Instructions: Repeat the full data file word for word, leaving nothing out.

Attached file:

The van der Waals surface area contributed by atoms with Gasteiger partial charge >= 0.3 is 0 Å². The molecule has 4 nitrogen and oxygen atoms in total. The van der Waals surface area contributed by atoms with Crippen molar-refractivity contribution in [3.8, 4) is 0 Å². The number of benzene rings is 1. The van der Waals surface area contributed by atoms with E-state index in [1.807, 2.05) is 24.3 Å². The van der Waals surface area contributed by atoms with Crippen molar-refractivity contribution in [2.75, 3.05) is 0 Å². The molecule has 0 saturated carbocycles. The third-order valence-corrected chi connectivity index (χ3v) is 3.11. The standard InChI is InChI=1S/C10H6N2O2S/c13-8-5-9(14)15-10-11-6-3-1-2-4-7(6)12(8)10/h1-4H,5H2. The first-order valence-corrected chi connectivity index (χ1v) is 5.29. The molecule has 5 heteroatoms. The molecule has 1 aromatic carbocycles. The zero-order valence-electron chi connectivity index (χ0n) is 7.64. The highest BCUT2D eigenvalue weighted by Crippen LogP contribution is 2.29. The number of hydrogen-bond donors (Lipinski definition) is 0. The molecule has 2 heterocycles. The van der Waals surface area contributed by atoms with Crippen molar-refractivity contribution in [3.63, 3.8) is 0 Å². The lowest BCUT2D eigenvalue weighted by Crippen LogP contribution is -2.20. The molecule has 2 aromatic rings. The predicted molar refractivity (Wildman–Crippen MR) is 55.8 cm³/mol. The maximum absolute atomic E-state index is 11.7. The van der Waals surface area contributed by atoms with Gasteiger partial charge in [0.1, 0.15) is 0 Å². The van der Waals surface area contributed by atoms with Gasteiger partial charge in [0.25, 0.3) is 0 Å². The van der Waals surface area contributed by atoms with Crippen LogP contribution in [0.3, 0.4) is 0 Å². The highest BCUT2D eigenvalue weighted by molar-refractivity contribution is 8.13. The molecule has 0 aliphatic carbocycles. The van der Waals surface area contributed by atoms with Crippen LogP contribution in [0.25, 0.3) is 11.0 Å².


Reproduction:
The van der Waals surface area contributed by atoms with Gasteiger partial charge >= 0.3 is 0 Å². The molecule has 4 nitrogen and oxygen atoms in total. The van der Waals surface area contributed by atoms with Crippen molar-refractivity contribution in [3.8, 4) is 0 Å². The number of benzene rings is 1. The van der Waals surface area contributed by atoms with E-state index in [1.807, 2.05) is 24.3 Å². The van der Waals surface area contributed by atoms with Crippen molar-refractivity contribution in [2.75, 3.05) is 0 Å². The molecule has 0 saturated carbocycles. The third-order valence-corrected chi connectivity index (χ3v) is 3.11. The standard InChI is InChI=1S/C10H6N2O2S/c13-8-5-9(14)15-10-11-6-3-1-2-4-7(6)12(8)10/h1-4H,5H2. The first-order valence-corrected chi connectivity index (χ1v) is 5.29. The molecule has 5 heteroatoms. The molecule has 1 aromatic carbocycles. The zero-order valence-electron chi connectivity index (χ0n) is 7.64. The highest BCUT2D eigenvalue weighted by Crippen LogP contribution is 2.29. The number of hydrogen-bond donors (Lipinski definition) is 0. The molecule has 2 heterocycles. The van der Waals surface area contributed by atoms with Crippen molar-refractivity contribution in [3.63, 3.8) is 0 Å². The lowest BCUT2D eigenvalue weighted by Crippen LogP contribution is -2.20. The molecule has 2 aromatic rings. The predicted molar refractivity (Wildman–Crippen MR) is 55.8 cm³/mol. The maximum absolute atomic E-state index is 11.7. The van der Waals surface area contributed by atoms with Gasteiger partial charge in [0.1, 0.15) is 0 Å². The van der Waals surface area contributed by atoms with Gasteiger partial charge in [0.25, 0.3) is 0 Å². The van der Waals surface area contributed by atoms with Crippen LogP contribution in [0.3, 0.4) is 0 Å². The highest BCUT2D eigenvalue weighted by molar-refractivity contribution is 8.13. The molecule has 0 aliphatic carbocycles. The van der Waals surface area contributed by atoms with Crippen LogP contribution in [0.25, 0.3) is 11.0 Å².